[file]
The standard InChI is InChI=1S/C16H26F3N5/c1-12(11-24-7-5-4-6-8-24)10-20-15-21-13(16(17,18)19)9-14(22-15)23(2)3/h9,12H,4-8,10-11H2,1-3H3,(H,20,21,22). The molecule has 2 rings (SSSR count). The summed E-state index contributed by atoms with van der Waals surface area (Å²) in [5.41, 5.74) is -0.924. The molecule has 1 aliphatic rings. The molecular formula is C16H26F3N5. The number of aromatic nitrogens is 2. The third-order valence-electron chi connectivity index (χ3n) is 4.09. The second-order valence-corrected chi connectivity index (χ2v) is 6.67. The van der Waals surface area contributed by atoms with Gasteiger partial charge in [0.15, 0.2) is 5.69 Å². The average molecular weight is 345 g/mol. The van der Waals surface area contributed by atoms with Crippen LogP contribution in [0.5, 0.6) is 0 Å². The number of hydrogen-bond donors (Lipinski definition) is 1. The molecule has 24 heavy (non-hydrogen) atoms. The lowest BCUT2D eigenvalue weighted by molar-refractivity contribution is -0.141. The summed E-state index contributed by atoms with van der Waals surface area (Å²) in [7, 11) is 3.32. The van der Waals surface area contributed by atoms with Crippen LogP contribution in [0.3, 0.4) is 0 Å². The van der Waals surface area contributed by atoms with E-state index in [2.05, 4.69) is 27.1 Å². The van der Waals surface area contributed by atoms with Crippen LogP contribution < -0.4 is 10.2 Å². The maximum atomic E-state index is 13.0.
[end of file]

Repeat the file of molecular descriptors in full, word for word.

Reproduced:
The standard InChI is InChI=1S/C16H26F3N5/c1-12(11-24-7-5-4-6-8-24)10-20-15-21-13(16(17,18)19)9-14(22-15)23(2)3/h9,12H,4-8,10-11H2,1-3H3,(H,20,21,22). The molecule has 2 rings (SSSR count). The summed E-state index contributed by atoms with van der Waals surface area (Å²) in [5.41, 5.74) is -0.924. The molecule has 1 aliphatic rings. The molecular formula is C16H26F3N5. The number of aromatic nitrogens is 2. The third-order valence-electron chi connectivity index (χ3n) is 4.09. The second-order valence-corrected chi connectivity index (χ2v) is 6.67. The van der Waals surface area contributed by atoms with Gasteiger partial charge in [0.15, 0.2) is 5.69 Å². The average molecular weight is 345 g/mol. The van der Waals surface area contributed by atoms with Crippen LogP contribution in [0.5, 0.6) is 0 Å². The number of hydrogen-bond donors (Lipinski definition) is 1. The molecule has 24 heavy (non-hydrogen) atoms. The lowest BCUT2D eigenvalue weighted by molar-refractivity contribution is -0.141. The summed E-state index contributed by atoms with van der Waals surface area (Å²) in [7, 11) is 3.32. The van der Waals surface area contributed by atoms with Crippen LogP contribution in [0.3, 0.4) is 0 Å². The van der Waals surface area contributed by atoms with E-state index in [2.05, 4.69) is 27.1 Å². The van der Waals surface area contributed by atoms with Crippen LogP contribution < -0.4 is 10.2 Å². The maximum atomic E-state index is 13.0.